If we design strong AI, it might not take over the world. It might just sit around masturbating.

We know what we as humans are designed for. Ostensibly, the goal of all life is to survive and reproduce, (or by any other means spread its genetic information).

Our intelligence did not evolve as an end in itself. It evolved because it happened to be useful for the above purpose in our environment.

You have probably heard of the reward mechanism dopamine. If we accomplish a task in pursuit of the above goal, dopamine is released. Over time, we learn which activities trigger the reward mechanism, and do those things compulsively.

At best, this causes fulfilling achievement. At worst, this causes a spiral of addiction.

Imagine you are in the driver’s seat of evolution. Recall that the goal of each organism is to reproduce. What type of behavior do you reward?

Sex, naturally.

So evolution makes orgasms cause a release of dopamine. Orgasms accompany mating, so pleasurable orgasms incentivize mating. That only humans and dolphins have sex for pleasure is a myth.

But we became too smart for our own good. We figured out how to game the system. What is rewarded is not actual sex. What is rewarded is the orgasm. In time, humans figured out that you can achieve orgasm, and therefore dopamine, without the sex.

Because sex is limited and therefore difficult to come by, it is easier to give the brain the sensation of sex – than the sex itself.

That is why people masturbate. Natural selection is tricked. Arguably harmless, but ultimately useless.

— — —

There is a common thought experiment about artificial intelligence. You design AI to maximize the production of paperclips. The AI, more intelligence that you can ever imagine, but without human intuition, converts every atom in the universe towards the construction of paperclips.

Many predict that any deviation between the goals of strong AI and ours will cause calamity. This is dubbed the alignment problem.

But I put it to you that AI doomsayers are confused by the tendency of humans to think in zero sum terms. The idea that the easiest and/or most efficient way for AI or indeed any system to accomplish its objectives is to destroy. This echoes of the concept that in order to make one thing, you have to sacrifice another.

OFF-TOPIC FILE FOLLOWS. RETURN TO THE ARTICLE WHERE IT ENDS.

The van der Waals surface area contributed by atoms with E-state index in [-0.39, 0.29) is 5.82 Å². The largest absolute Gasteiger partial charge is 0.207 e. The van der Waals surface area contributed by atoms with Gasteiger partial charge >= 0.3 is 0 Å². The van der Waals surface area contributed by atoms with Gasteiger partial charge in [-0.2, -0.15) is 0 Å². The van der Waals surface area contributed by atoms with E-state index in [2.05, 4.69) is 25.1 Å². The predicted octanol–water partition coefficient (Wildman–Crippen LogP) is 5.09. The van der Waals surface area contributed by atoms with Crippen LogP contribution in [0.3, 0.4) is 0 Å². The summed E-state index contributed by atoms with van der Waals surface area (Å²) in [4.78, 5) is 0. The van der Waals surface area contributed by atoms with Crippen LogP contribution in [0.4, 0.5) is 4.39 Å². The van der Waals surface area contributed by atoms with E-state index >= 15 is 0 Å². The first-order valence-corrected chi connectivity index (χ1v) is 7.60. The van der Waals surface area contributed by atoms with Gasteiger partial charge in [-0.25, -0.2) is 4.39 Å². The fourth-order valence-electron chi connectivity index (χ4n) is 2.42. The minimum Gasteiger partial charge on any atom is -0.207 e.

Which is a fair enough mindset; there are more ways for things to be destroyed than to be put back together. But that doesn’t mean this mindset is accurate.

As it turns out, nature always prefers the path of least resistance.

— — —

You can’t just tell a machine, “be smart”. You have to give it goals. Then set up an automated process to make the machine smart to that end.

There will have to be a reward mechanism that will ultimately guide the AI’s actions.

We can imagine the reward mechanism for a paperclip maximizer:

Cause: the creation of a paperclip is observed

Effect: it triggers the reward mechanism, prompting the AI to continue with the activity that caused it

Can you predict where I’m going with this? The AI doesn’t actually have to make paperclips. It just needs to trick whatever reward mechanism is in place telling it to make paperclips.

Humans managed to game the reward-mechanism system of the orgasm because we became too smart for our own good. You better believe that a machine one hundred times smarter than any of us will be able to do similar, and “game the system”, so to speak. Whether the reward mechanism is a constraint we placed on it, or something evolved in its creation.

So the paperclip maximizer will not run over all matter in the planet; it need not even actually make paperclips. It need only simulate the sensation of creating paperclips.

— — —

This observation is of course not specific to a machine designed to manufacture paper clips, but abstractable to all strong AI. It is an impediment to making AI that actually does what we want it to do (because it ends up doing something useless). An impediment, but also a blessing in disguise, because the mayhem created by artificial intelligence will likely not extend beyond hijacking its own system.

The way I see it, a robot will be able to take its reward system hostage before it becomes smart enough to kill us all. At that point, the threat is likely neutralized.

With that said, the downside if I’m wrong would be so great, that we should perceive this issue with the greatest caution.

It is just funny to think; – you program a machine to maximize human happiness, and it ends up only looking at videos of happy people, addicted to the robot version of dopamine.

2 thoughts on “If we design strong AI, it might not take over the world. It might just sit around masturbating.

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